Turbulent Wake is very different from the Clay Straker novels, as you say. I really enjoyed writing Turbulent Wake. I love thrillers but my first love has always been literature. That being said, I have tried to make the thrillers quite literary also. So it was great to be able to ask those same questions about what makes a good life, about the choices we have to make and the consequences of those choices, but explore them in a different way, more paced, more accessible even, perhaps, because it’s more about normal people – families and fathers and sons – things we can all relate to.
It’s clear in your writing that you feel a tension between the developed world’s potential to help solve problems around the earth and its seemingly inherent exploitation of everyone and everything it comes into contact with. In light of the major global challenges that we face through climate change, is there a “big” global solution or is “big” simply incapable of selflessness and rather small, localised actions the answer?
Thanks for asking the question about the big ecological and environmental challenges we are facing on the planet right now – pollution, loss of wild places, climate change. Actually, they are human problems. We caused them. And we can solve them. To me, it’s that simple. We are causing them on all scales – in the decisions we make every day as individuals, as communities, in our companies and our governments. And we can solve them the same way – at every scale, every day. Small actions, big ones. We need it all. We just have to decide to fix it. And we can. We will. But we absolutely have to start now – I mean really commit to it. It’s going to be hard, its going to take sacrifice. Nothing worthwhile ever comes without sacrifice. That means we have to find courage. All of us. Face up to it. And start.
In Turbulent Wake there is an honesty of self-reflection in looking back at a life and trying to understand, or accept, why it played out how it did. Is there any such thing as a good or a bad life, or should we simply aim for an honestly examined one?
I absolutely believe that one can, and must strive to live a good life. I think there are a few key things to living a good life: 1. That you have tried your best to contribute to something that matters. There are lots of things that matter. You know what they are. 2. That you love something, someone. Truly. Without reservation, without hedging. All in, no matter what. 3. That you stand up for what is right, even when it’s hard. Especially when it’s hard. You know what is right. Have courage.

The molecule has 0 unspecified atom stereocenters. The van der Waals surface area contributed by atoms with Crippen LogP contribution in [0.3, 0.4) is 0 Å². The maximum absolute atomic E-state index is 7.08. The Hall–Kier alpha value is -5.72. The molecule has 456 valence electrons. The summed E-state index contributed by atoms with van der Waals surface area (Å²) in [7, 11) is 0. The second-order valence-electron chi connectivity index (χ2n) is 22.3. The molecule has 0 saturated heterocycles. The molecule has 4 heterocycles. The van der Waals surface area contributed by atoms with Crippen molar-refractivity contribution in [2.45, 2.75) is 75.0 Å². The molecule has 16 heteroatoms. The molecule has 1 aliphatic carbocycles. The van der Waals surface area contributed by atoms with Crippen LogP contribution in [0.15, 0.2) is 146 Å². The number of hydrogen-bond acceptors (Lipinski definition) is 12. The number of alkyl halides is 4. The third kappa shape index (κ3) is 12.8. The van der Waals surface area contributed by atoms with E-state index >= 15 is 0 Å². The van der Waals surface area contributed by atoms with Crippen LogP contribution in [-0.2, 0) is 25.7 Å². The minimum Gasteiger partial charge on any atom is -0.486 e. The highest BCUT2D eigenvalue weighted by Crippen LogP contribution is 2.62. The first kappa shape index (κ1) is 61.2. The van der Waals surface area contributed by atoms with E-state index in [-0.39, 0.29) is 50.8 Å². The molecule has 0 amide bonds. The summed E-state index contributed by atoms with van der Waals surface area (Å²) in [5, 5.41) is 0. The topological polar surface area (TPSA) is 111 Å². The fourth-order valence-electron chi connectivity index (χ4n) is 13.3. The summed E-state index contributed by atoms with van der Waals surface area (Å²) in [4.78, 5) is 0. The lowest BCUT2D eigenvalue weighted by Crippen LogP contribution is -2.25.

Thank you Paul for taking time out of your schedule to answer my questions and Orenda Books for providing me with a copy of Turbulent Wake. I’m delighted to be part of the blog tour, please do check out the other dates on the tour and most importantly of all read Paul’s books,
Ethan Schofield returns to the place of his birth to bury his father. Hidden in one of the upstairs rooms of the old man’s house he finds a strange manuscript, a collection of stories that seems to cover the whole of his father’s turbulent life.
As his own life starts to unravel, Ethan works his way through the manuscript, trying to find answers to the mysteries that have plagued him since he was a child. What happened to his little brother? Why was his mother taken from him? And why, in the end, when there was no one else left, did his own father push him away?
Swinging from the coral cays of the Caribbean to the dangerous deserts of Yemen and the wild rivers of Africa, Turbulent Wake is a bewitching, powerful and deeply moving story of love and loss … of the indelible damage we do to those closest to us and, ultimately, of the power of redemption in a time of change.
Canadian by birth, Paul has spent 25 years working all over the world as an engineer, hydrologist and environmental scientist. He has rough-necked on oil rigs in Texas, explored for gold in the Arctic, and rehabilitated village water wells in the wilds of Africa. He survived a bomb blast in a café in Sana’a in 1993 and was one of the last westerners out of Yemen before the outbreak of the 1994 civil war.
The Abrupt Physics of Dying, his first novel, received great critical acclaim, and was short-listed for the CWA Creasy New Blood Dagger award. The Evolution of Fear, his second novel, was released in March 2016. The third in the Claymore Striker series, Reconciliation for the Dead was published in ebook in March 2017 and in paperback in May 2017.
Paul is a University Professor and Director of Australia’s national water, land and ecosystems research program. He is a pilot, sailor, keen outdoorsman, and conservation volunteer. Paul lives in Western Australia.